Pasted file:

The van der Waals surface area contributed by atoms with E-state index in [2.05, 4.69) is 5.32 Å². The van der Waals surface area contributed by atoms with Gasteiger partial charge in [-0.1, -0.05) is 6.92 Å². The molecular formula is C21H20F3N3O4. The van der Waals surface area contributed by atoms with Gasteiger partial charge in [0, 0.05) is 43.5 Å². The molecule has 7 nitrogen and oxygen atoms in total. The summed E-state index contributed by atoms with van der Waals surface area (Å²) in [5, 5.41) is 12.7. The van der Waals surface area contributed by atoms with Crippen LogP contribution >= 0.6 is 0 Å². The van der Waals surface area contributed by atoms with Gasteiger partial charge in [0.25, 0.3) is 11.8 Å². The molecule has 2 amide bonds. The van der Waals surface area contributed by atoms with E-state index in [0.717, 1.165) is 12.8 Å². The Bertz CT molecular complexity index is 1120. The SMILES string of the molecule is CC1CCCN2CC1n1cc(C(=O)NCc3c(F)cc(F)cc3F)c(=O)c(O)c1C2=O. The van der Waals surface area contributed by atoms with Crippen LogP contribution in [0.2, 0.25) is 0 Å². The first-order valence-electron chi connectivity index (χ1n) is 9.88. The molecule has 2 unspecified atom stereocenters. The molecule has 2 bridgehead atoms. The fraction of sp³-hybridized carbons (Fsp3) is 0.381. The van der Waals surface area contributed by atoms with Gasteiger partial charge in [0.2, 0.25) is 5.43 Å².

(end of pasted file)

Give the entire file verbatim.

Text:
The van der Waals surface area contributed by atoms with E-state index in [2.05, 4.69) is 5.32 Å². The van der Waals surface area contributed by atoms with Gasteiger partial charge in [-0.1, -0.05) is 6.92 Å². The molecular formula is C21H20F3N3O4. The van der Waals surface area contributed by atoms with Gasteiger partial charge in [0, 0.05) is 43.5 Å². The molecule has 7 nitrogen and oxygen atoms in total. The summed E-state index contributed by atoms with van der Waals surface area (Å²) in [5, 5.41) is 12.7. The van der Waals surface area contributed by atoms with Crippen LogP contribution >= 0.6 is 0 Å². The van der Waals surface area contributed by atoms with Gasteiger partial charge in [0.25, 0.3) is 11.8 Å². The molecule has 2 amide bonds. The van der Waals surface area contributed by atoms with E-state index in [0.717, 1.165) is 12.8 Å². The Bertz CT molecular complexity index is 1120. The SMILES string of the molecule is CC1CCCN2CC1n1cc(C(=O)NCc3c(F)cc(F)cc3F)c(=O)c(O)c1C2=O. The van der Waals surface area contributed by atoms with Crippen LogP contribution in [0.2, 0.25) is 0 Å². The first-order valence-electron chi connectivity index (χ1n) is 9.88. The molecule has 2 unspecified atom stereocenters. The molecule has 2 bridgehead atoms. The fraction of sp³-hybridized carbons (Fsp3) is 0.381. The van der Waals surface area contributed by atoms with Gasteiger partial charge in [0.2, 0.25) is 5.43 Å².